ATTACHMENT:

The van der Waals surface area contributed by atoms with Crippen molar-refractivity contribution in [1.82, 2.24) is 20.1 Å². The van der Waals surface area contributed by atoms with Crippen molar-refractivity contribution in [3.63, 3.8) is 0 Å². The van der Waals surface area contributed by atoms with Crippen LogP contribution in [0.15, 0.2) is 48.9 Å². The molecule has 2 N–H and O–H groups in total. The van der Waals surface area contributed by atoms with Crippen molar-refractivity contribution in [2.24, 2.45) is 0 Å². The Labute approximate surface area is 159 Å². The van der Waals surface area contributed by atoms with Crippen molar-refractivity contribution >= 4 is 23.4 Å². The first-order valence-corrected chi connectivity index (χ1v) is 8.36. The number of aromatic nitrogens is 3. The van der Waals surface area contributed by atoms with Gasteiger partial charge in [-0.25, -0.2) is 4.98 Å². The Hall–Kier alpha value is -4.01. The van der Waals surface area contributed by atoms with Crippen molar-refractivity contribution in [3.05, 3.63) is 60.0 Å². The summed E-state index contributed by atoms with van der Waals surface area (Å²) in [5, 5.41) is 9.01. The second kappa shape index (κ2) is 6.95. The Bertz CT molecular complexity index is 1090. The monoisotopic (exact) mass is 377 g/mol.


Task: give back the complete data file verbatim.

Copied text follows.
The van der Waals surface area contributed by atoms with Crippen molar-refractivity contribution in [1.82, 2.24) is 20.1 Å². The van der Waals surface area contributed by atoms with Crippen molar-refractivity contribution in [3.63, 3.8) is 0 Å². The van der Waals surface area contributed by atoms with Crippen LogP contribution in [0.15, 0.2) is 48.9 Å². The molecule has 2 N–H and O–H groups in total. The van der Waals surface area contributed by atoms with Crippen molar-refractivity contribution in [2.24, 2.45) is 0 Å². The Labute approximate surface area is 159 Å². The van der Waals surface area contributed by atoms with Crippen molar-refractivity contribution >= 4 is 23.4 Å². The first-order valence-corrected chi connectivity index (χ1v) is 8.36. The number of aromatic nitrogens is 3. The van der Waals surface area contributed by atoms with Gasteiger partial charge in [-0.25, -0.2) is 4.98 Å². The Hall–Kier alpha value is -4.01. The van der Waals surface area contributed by atoms with Crippen molar-refractivity contribution in [3.05, 3.63) is 60.0 Å². The summed E-state index contributed by atoms with van der Waals surface area (Å²) in [5, 5.41) is 9.01. The second kappa shape index (κ2) is 6.95. The Bertz CT molecular complexity index is 1090. The monoisotopic (exact) mass is 377 g/mol.